Feeds

Death of ID card scheme left £6.5m of kit going begging

Should it plug a budget hole or a landfill hole?

Intelligent flash storage arrays

The government is working out what to do with £6.5m worth of kit left gathering dust after it pulled the plug on the ID card scheme earlier this year.

Home Secretary Theresa May was asked in a commons question: what the cost was of IT equipment purchased by or on behalf of the government in respect of the identity cards scheme; what was done with that equipment when she decided to end that scheme; and how much such equipment will be deployed for other purposes in government.

Standing in for his boss, Home Office minister Damian Green said that the previous administration had spent £6.5m "in respect of the Critical Workers Identity Card and Early Interest Scheme".

The first ID cards were targeted at airport and airline workers, and keen as mustard ID fans in Manchester and the North West.

That kit had now been withdrawn, Green explained, and "securely stored".

He added: "Assets and IT equipment relating to the National Identity Register require disposal/destruction and IPS will ensure that this happens in line with agreed guidelines."

If this seems a shocking waste, it's worthwhile remembering that £6.5m is just a drop in the ocean compared to the estimated £300m Labour spent on the flagship scheme. Of that, according to previous statements by Green, "£41 million [was spent] developing the policy, legislation and business case for the introduction of identity cards".

However, it does not appear that all kit associated with the ill-fated scheme will be trashed, pulped or otherwise smashed.

"As our IT equipment is generally managed under contract by our IT service providers, they will manage the re-use or disposal according to central government security policies," said Green. "The Home Office has a general policy of sharing, re-use and commonality of IT capabilities, in order to increase efficiency, reduce costs and improve environmental sustainability."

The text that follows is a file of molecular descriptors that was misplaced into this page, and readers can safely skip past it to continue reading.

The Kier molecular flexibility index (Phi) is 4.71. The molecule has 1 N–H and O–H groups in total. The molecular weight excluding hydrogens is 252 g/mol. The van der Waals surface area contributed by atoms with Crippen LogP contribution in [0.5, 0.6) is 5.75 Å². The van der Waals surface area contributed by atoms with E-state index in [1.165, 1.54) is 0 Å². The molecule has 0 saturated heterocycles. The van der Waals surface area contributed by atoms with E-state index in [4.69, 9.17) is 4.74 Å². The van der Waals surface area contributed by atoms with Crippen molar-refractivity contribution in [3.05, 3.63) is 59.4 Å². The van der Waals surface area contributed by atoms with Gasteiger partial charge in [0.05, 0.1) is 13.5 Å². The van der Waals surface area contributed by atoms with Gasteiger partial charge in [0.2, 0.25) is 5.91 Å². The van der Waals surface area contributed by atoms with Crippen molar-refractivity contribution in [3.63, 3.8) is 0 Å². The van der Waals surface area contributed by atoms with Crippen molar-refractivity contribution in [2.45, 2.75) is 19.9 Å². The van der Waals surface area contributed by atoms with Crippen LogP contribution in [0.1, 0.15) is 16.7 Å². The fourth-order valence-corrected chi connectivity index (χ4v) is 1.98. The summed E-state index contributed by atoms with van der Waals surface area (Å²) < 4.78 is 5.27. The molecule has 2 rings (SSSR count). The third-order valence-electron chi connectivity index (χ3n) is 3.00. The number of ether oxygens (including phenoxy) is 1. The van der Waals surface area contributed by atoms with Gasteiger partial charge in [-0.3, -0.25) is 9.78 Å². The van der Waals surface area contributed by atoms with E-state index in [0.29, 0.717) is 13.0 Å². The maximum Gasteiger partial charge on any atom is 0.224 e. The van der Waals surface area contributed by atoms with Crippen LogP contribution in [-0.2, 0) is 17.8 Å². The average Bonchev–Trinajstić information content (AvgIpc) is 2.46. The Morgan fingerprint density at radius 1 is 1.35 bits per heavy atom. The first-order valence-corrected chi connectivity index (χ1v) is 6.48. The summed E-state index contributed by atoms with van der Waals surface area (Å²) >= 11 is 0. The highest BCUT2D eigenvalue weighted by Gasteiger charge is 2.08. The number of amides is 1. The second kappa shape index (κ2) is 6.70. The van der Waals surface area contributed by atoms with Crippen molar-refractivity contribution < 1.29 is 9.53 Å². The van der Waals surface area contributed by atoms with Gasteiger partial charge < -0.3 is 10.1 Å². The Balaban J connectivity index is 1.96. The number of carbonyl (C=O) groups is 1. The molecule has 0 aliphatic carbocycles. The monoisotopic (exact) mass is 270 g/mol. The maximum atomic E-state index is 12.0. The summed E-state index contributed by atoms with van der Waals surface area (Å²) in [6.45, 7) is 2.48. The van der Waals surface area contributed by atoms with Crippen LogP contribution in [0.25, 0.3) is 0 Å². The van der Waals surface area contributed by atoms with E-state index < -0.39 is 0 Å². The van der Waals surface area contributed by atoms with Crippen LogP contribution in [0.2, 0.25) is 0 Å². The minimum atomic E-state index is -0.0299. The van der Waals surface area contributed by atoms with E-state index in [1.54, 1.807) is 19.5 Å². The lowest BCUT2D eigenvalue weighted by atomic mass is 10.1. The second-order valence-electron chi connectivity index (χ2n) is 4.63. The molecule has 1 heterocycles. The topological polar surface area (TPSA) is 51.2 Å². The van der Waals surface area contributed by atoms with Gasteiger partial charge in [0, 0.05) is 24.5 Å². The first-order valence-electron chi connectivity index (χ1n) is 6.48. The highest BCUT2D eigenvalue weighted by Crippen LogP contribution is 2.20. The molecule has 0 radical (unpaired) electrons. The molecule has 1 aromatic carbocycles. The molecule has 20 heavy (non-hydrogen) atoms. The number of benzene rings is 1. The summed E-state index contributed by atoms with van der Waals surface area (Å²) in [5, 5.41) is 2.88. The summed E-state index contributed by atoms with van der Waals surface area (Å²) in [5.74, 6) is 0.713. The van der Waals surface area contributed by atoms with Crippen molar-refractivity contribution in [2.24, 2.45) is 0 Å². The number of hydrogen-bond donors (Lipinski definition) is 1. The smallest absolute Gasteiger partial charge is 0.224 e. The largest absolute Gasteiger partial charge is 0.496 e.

Which suggests that somewhere, in a government department, there will be a little corner of an office that will forever be part of the ID card scheme. Or at least till the government loosens spending on IT kit. Whichever comes sooner... ®

Internet Security Threat Report 2014

More from The Register

next story
Facebook, Apple: LADIES! Why not FREEZE your EGGS? It's on the company!
No biological clockwatching when you work in Silicon Valley
Lords take revenge on REVENGE PORN publishers
Jilted Johns and Jennies with busy fingers face two years inside
Yes, yes, Steve Jobs. Look what I'VE done for you lately – Tim Cook
New iPhone biz baron points to Apple's (his) greatest successes
Happiness economics is bollocks. Oh, UK.gov just adopted it? Er ...
Opportunity doesn't knock; it costs us instead
Facebook pays INFINITELY MORE UK corp tax than in 2012
Thanks for the £3k, Zuck. Doh! you're IN CREDIT. Guess not
Ex-US Navy fighter pilot MIT prof: Drones beat humans - I should know
'Missy' Cummings on UAVs, smartcars and dying from boredom
Sysadmin with EBOLA? Gartner's issued advice to debug your biz
Start hoarding cleaning supplies, analyst firm says, and assume your team will scatter
Edward who? GCHQ boss dodges Snowden topic during last speech
UK spies would rather 'walk' than do 'mass surveillance'
prev story

Whitepapers

Forging a new future with identity relationship management
Learn about ForgeRock's next generation IRM platform and how it is designed to empower CEOS's and enterprises to engage with consumers.
Why and how to choose the right cloud vendor
The benefits of cloud-based storage in your processes. Eliminate onsite, disk-based backup and archiving in favor of cloud-based data protection.
Three 1TB solid state scorchers up for grabs
Big SSDs can be expensive but think big and think free because you could be the lucky winner of one of three 1TB Samsung SSD 840 EVO drives that we’re giving away worth over £300 apiece.
Reg Reader Research: SaaS based Email and Office Productivity Tools
Read this Reg reader report which provides advice and guidance for SMBs towards the use of SaaS based email and Office productivity tools.
Security for virtualized datacentres
Legacy security solutions are inefficient due to the architectural differences between physical and virtual environments.